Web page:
The doll was perfect. Roughly a foot tall, it was the image of a young man with yellow curls and deep blue eyes. He wore a fine suit of clothes in the style of another time, a time before the Witches and the endless war and suffering they brought to Morden. He was a prince of Valkenholm or Steppengrad in miniature; perfect in every detail from the mirror polish on his boots to the small rapier the size of a hatpin he wore on his belt. Esteban was immediately taken with the little prince, sitting there among other, lesser treasures in a trinket shop. The old man picked up the doll and weighed it thoughtfully in his hand. The detail in its face and clothing was so fine that it almost seemed alive. He purchased the doll, for a pittance he thought, as a gift for his granddaughter and took it home with him.
The Crone is the first Witch, Mistress of the Grand Coven, and oldest among her sisters. Legends say that at the dawn of time, she was the first mortal woman to take on the mantle of the Immortal Witch. If this is true, she is the mold from which all other Witches are struck. It was the Crone who brought such disparate and stong-willed individuals as the Djinn and the Morrigan and the witch now known as Baba Yaga together to form the Grand Coven. It was she who laid the plans for the invasion of Morden. Through the sheer force of her will, she directed the advance of the squabbling, largely incompatible Witch Armies.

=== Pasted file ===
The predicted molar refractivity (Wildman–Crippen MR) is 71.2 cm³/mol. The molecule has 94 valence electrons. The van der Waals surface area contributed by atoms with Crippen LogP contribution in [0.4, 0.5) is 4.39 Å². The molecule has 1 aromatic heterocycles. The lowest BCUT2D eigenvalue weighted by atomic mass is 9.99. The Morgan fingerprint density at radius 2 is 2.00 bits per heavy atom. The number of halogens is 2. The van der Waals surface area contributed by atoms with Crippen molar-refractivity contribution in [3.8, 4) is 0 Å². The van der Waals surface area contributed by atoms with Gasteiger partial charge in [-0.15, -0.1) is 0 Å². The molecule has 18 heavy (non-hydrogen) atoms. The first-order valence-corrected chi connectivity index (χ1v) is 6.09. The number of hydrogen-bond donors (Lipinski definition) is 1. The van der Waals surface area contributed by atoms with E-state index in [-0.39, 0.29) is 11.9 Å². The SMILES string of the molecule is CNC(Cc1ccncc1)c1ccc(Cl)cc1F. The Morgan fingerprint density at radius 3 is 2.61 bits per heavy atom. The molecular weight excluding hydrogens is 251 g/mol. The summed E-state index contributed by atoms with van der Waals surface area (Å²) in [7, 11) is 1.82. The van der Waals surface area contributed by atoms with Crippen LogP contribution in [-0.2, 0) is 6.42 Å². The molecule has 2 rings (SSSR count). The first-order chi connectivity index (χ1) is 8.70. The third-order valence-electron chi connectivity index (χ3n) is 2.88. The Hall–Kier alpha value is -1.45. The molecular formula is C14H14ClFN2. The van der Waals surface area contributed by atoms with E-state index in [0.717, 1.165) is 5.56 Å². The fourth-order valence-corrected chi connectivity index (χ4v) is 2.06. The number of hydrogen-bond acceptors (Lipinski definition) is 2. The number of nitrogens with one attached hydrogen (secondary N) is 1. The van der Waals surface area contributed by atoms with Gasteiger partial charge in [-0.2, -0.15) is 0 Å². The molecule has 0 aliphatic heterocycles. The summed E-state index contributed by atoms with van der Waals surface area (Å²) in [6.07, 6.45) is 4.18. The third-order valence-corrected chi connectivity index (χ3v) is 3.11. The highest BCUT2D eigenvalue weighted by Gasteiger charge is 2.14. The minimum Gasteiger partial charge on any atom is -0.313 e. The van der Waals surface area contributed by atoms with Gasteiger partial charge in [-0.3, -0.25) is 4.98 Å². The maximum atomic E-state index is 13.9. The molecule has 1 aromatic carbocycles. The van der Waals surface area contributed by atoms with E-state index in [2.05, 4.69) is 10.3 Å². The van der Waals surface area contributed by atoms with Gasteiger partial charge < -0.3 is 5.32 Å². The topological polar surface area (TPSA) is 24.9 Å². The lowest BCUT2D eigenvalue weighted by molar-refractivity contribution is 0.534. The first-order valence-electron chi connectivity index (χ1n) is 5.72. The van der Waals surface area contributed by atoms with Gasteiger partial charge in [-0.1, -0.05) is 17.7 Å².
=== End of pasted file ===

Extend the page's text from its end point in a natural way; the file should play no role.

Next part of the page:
In the land of Hebron, legends tell of a powerful being made of clay that protects the people in their hour of need. Details vary by the telling, but most agree that the creature was formed from dust and clay by a powerful priest and given life through magic words carved on its body or by a magic formula written on parchment and placed in the creature's mouth. In some of these stories, the creature is little more than a mindless automaton; a powerful construct that possesses personal initiative and follows orders to the letter. In other stories, the creature is deadly and cunning; a monster requiring constant supervision and a danger to both its creator's enemies and the creator himself. These Golems, as they were called, existed in one form or another throughout Hebron's antiquity, being at once metaphor for man's hubris and a representation of man's power and his wish to protect hearth and home. When the Crone and her armies boiled out of the Mountains and entered Hebron, at their head strode massive, hand-built horrors. Automata of bone and clay, of iron and straw and pallid flesh, these horrific creatures cut a swath through Hebron's defenders. Those few who survived called the monsters Golems and fled before them, their ancient stories come to life at long last.